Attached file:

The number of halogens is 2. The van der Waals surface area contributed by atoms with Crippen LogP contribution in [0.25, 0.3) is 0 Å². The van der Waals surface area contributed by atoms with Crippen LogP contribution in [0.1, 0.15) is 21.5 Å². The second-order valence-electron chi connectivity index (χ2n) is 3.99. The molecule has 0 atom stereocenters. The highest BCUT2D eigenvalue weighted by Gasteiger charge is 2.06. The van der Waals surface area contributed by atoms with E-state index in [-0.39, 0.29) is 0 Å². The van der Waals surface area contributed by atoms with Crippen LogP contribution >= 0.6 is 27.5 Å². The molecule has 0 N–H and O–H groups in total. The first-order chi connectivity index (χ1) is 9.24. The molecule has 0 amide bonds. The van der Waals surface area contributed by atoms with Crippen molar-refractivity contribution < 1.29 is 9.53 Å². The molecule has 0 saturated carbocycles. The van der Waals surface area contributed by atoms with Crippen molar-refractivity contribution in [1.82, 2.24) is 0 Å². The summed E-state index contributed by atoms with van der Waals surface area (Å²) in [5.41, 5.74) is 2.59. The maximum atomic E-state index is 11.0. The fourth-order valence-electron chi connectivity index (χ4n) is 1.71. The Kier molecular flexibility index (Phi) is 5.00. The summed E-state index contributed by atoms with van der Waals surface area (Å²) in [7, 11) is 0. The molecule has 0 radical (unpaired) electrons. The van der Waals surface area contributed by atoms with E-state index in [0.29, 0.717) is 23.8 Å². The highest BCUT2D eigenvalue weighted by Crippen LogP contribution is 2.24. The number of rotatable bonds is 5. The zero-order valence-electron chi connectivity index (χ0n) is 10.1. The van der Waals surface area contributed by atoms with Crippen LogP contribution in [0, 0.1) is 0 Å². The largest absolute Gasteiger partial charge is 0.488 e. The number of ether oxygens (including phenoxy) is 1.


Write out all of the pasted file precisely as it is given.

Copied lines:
The number of halogens is 2. The van der Waals surface area contributed by atoms with Crippen LogP contribution in [0.25, 0.3) is 0 Å². The van der Waals surface area contributed by atoms with Crippen LogP contribution in [0.1, 0.15) is 21.5 Å². The second-order valence-electron chi connectivity index (χ2n) is 3.99. The molecule has 0 atom stereocenters. The highest BCUT2D eigenvalue weighted by Gasteiger charge is 2.06. The van der Waals surface area contributed by atoms with E-state index in [-0.39, 0.29) is 0 Å². The van der Waals surface area contributed by atoms with Crippen LogP contribution >= 0.6 is 27.5 Å². The molecule has 0 N–H and O–H groups in total. The first-order chi connectivity index (χ1) is 9.24. The molecule has 0 amide bonds. The van der Waals surface area contributed by atoms with Crippen molar-refractivity contribution < 1.29 is 9.53 Å². The molecule has 0 saturated carbocycles. The van der Waals surface area contributed by atoms with Crippen molar-refractivity contribution in [1.82, 2.24) is 0 Å². The summed E-state index contributed by atoms with van der Waals surface area (Å²) in [5.41, 5.74) is 2.59. The maximum atomic E-state index is 11.0. The fourth-order valence-electron chi connectivity index (χ4n) is 1.71. The Kier molecular flexibility index (Phi) is 5.00. The summed E-state index contributed by atoms with van der Waals surface area (Å²) in [7, 11) is 0. The molecule has 0 radical (unpaired) electrons. The van der Waals surface area contributed by atoms with E-state index in [0.29, 0.717) is 23.8 Å². The highest BCUT2D eigenvalue weighted by Crippen LogP contribution is 2.24. The number of rotatable bonds is 5. The zero-order valence-electron chi connectivity index (χ0n) is 10.1. The van der Waals surface area contributed by atoms with Crippen LogP contribution in [0, 0.1) is 0 Å². The largest absolute Gasteiger partial charge is 0.488 e. The number of ether oxygens (including phenoxy) is 1.